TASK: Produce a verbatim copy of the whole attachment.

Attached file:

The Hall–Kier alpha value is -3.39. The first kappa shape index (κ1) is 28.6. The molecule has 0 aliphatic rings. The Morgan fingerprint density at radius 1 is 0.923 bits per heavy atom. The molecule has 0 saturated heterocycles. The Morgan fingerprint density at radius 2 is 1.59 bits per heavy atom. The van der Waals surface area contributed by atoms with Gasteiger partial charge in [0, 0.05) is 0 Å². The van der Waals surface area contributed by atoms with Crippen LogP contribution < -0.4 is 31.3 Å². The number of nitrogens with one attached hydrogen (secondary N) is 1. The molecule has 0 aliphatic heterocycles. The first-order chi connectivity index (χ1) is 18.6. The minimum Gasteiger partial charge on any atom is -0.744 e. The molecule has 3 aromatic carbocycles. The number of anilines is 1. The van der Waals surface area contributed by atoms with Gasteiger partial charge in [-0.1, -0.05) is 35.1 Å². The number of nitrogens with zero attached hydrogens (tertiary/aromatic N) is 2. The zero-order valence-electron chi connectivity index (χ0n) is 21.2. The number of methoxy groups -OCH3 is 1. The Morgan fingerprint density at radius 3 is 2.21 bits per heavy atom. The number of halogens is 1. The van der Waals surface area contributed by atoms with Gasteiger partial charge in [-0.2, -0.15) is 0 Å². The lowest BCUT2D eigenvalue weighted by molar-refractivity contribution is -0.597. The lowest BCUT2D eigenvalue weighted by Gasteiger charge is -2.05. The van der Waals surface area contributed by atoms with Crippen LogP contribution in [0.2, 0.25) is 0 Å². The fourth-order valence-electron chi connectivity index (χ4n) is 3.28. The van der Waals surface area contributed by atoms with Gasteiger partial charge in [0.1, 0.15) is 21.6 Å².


The Hall–Kier alpha value is -3.39. The first kappa shape index (κ1) is 28.6. The molecule has 0 aliphatic rings. The Morgan fingerprint density at radius 1 is 0.923 bits per heavy atom. The molecule has 0 saturated heterocycles. The Morgan fingerprint density at radius 2 is 1.59 bits per heavy atom. The van der Waals surface area contributed by atoms with Gasteiger partial charge in [0, 0.05) is 0 Å². The van der Waals surface area contributed by atoms with Crippen LogP contribution < -0.4 is 31.3 Å². The number of nitrogens with one attached hydrogen (secondary N) is 1. The molecule has 0 aliphatic heterocycles. The first-order chi connectivity index (χ1) is 18.6. The minimum Gasteiger partial charge on any atom is -0.744 e. The molecule has 3 aromatic carbocycles. The number of anilines is 1. The van der Waals surface area contributed by atoms with Gasteiger partial charge in [-0.1, -0.05) is 35.1 Å². The number of nitrogens with zero attached hydrogens (tertiary/aromatic N) is 2. The zero-order valence-electron chi connectivity index (χ0n) is 21.2. The number of methoxy groups -OCH3 is 1. The Morgan fingerprint density at radius 3 is 2.21 bits per heavy atom. The number of halogens is 1. The van der Waals surface area contributed by atoms with Gasteiger partial charge in [-0.2, -0.15) is 0 Å². The lowest BCUT2D eigenvalue weighted by molar-refractivity contribution is -0.597. The lowest BCUT2D eigenvalue weighted by Gasteiger charge is -2.05. The van der Waals surface area contributed by atoms with Crippen LogP contribution in [0.2, 0.25) is 0 Å². The fourth-order valence-electron chi connectivity index (χ4n) is 3.28. The van der Waals surface area contributed by atoms with Gasteiger partial charge in [0.1, 0.15) is 21.6 Å².